Peru’s Miners Not Satisfied with Government’s Ability to Boost the Industry

Peru’s mining executives who manage some of the world’s biggest copper mines are losing faith in President Castillo and his government’s ability to boost the mining industry, although he shifted away from his earlier proposals to raise taxes on mining. The executives emphasize the protests by Castillo supporters in particular, which caused a month long production curbs at two major copper mines. They also say his failure to quell uprisings delayed several new mining projects worth $53 billion at a time when copper prices are high.

Castillo took office a year ago after getting overwhelming support from mining districts, as he promised to redistribute the country’s mineral wealth. During his campaign, he accused corporations of “plundering” resources instead of sharing with local communities.

He has since moderated his position toward the industry, which accounts for 60% of Peru’s exports, even appointing an orthodox economy minister and meeting with industry executives in the country and during foreign trips.

Still, industry executives complain that he has not controlled his supporters who protest that they still are not seeing a trickle-down effect from mining to their communities. Peru’s mines are concentrated in remote Andean regions, among the country’s poorest.

Phoenix based Southern Copper, a unit of Grupo Mexico, said foreign investors have lost faith in Peru’s ability to move forward with mining projects. The company’s Cuajone mine halted copper production for over a month due to a community protest.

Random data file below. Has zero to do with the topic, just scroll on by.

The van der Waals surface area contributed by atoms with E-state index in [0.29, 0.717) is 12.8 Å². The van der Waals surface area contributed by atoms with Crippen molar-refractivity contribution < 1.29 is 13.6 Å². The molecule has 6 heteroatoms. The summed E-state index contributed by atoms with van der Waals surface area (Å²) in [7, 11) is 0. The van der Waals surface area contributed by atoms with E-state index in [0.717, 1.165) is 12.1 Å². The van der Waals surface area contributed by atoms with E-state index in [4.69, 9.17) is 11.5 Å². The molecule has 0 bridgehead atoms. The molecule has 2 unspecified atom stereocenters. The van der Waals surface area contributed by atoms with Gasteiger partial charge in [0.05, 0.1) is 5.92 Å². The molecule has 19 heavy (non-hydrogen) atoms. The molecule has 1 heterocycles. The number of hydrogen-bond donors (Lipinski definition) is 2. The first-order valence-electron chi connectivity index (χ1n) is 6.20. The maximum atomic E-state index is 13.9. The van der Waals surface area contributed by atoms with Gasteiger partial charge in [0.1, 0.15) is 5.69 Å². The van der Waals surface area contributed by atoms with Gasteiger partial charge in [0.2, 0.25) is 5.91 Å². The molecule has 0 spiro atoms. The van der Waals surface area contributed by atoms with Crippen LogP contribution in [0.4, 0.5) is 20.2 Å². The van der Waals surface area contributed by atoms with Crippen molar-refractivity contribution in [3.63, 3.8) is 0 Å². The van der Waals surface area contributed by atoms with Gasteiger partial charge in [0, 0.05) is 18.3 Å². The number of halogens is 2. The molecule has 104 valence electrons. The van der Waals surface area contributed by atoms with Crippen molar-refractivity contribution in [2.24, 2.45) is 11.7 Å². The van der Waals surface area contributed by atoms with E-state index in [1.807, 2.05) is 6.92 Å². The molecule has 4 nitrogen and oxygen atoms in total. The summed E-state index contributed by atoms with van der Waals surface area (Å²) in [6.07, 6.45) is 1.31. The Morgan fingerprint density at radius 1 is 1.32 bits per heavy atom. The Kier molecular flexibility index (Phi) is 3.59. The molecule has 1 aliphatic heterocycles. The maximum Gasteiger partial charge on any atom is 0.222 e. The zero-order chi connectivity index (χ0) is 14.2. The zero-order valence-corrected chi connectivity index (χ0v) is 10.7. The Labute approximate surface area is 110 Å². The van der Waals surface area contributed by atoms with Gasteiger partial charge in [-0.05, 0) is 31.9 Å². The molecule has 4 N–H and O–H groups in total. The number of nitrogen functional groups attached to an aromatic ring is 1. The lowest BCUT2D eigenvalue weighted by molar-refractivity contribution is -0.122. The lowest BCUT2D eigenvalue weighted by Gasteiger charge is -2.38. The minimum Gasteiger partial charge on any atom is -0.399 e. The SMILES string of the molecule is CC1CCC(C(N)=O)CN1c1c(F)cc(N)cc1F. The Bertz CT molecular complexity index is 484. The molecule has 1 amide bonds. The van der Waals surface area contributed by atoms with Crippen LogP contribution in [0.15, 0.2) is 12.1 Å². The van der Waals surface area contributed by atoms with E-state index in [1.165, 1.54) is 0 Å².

The Latin American country is the world’s no.2 copper producer, but the output has fallen 10% so far this year from pre-pandemic levels, as production was dragged down by Cuajone and MMG Ltd’s Las Bambas, which also had to suspend operations.

Copper prices have fallen 30% since March but remain relatively high, filling the tax coffers of the Castillo administration, which is eager to fund social programs.

Despite challenges at least three large mines in Peru currently are close to finalizing expansion plans, although long-term perspectives look cloudier.

Antamina, Peru’s largest copper mine owned by Glencore and BHP, is waiting approval for a $1.6 billion expansion.

Newmont is close to making a final decision on its $2.5 billion Yanacocha Sulfides project.

Las Bambas has received permits to build its new Chalcobamba pit on land once owned by the indigenous Huancuire community, but still faces stiff opposition from the local group.

Peru received a record amount in mining taxes in 2021 with the economy ministry expecting another record in 2022. The ministry expects higher metal prices to help fuel a 3.6% growth this year.

However, in order to sustain high mining tax revenue, development of new projects are required as older mines run out. Anglo American recently opened its $5.3 billion Quellaveco mine.

On the other hand, Southern Copper has delayed its $1.4 billion Tia Maria site due to community opposition.

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